The Internet can be a playground for scam artists and thieves. Identity theft can be a concern for anyone using the internet for banking, paying bills, making purchases and other online transactions. Here are 10 tips to help you keep your online data safe:
Use secure wireless
Free Wi-Fi and wireless hubs sound great, but logging on to them can put you and your personal information at risk. A secure wireless network is one that requires a password or network key to prevent unknown or unauthorized users from accessing it. Protect yourself by using a secure wireless network at home.
Wi-Fi signals are not contained to the walls of your house, so a neighbor or someone in a car parked down the street can access your network and steal private information. A hacker or web user who is up to no good can easily see anything you send out on the coffee shop’s public Wi-Fi network, like your passwords, credit card number or bank login. The information you send over a secure connection becomes encrypted, meaning it gets jumbled to prevent others from reading it.
Only make purchases on sites you trust, and go with your gut. Stay away from purchases on websites that look sketchy or boast a deal that is way too good to be true. Make sure you have spelled the name of the retail outlet from which you want to buy correctly so you don’t get scammed by an imposter site. Consider designating one credit card for online purchases and carefully monitor its activity. Check out “11 Tips for Safe Online Shopping” for more information.
Determining if the website you are on is secure varies by browser. Only enter personal data once you have verified the security of the site. Some sites include an “s” in the web address after “http.” Look for the padlock icon at the end of or near the address box. Here is a general guide to changing the security settings on your browser, although yours may vary due to updates or new versions.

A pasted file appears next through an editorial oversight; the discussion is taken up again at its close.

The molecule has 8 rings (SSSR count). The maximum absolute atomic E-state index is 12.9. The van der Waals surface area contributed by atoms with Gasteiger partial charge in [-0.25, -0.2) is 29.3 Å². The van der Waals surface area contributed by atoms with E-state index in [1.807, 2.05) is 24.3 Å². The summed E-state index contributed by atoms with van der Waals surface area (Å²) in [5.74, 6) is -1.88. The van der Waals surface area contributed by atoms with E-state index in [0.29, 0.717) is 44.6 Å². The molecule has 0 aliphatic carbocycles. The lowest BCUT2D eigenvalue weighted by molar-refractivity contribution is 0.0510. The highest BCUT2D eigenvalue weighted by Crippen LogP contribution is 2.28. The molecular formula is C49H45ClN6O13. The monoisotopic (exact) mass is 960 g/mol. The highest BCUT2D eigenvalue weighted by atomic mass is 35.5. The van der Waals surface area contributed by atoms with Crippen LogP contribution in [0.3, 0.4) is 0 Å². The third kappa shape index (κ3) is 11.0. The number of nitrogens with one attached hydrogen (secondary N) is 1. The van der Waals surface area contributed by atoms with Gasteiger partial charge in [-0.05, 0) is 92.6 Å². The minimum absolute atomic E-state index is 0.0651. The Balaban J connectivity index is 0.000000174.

Don’t feed the phish
Phishing is when Internet scammers try to trick you into giving them your personal information through pop ups and spam emails. Legitimate companies will not ask you for your social security number or account information via email. Do not answer emails that instruct you to update, validate or confirm any account information. If you are worried that there might actually be something wrong with your account, go to the company’s website (don’t click on the link provided!) and check.
Vary your passwords
No matter what, do not make your password your username or real name, numbers one through eight or “password.” Use acronyms, phonetic replacements, symbols, uppercase and lowercase letters for a stronger password. Change the passwords of important accounts every three months, and don’t use one password across the board.
Don’t leave your computer open and accessible when you walk away from your desk. Make sure you have logged out of everything before you leave a public computer.
Check your own privacy settings
Internet cookies, which store bits of information from your web navigation, have been a topic of controversy. Monitor the information they contain and decide if the cookies are putting your personal information at risk. Also be cautious of what sites you save your password and username on.
Keep your system up to date
Firewalls, anti-virus and anti-spyware software can protect you again spam and phishing. Make sure you are always using the newest version and check for updates frequently.
If one of the people you follow on Twitter who usually comments on politics suddenly tweets a link to this magic weight loss pill she found, do not click on the link. Do not open attachments from unknown senders.
Report any suspicious activities
If you see that someone charged plane tickets to Hawaii on your credit card, and you aren’t the one going to use them, contact your credit card company right away. Monitor your credit reports and immediately report any suspicious activity to the credit bureaus (Experian, Equifax or TransUnion).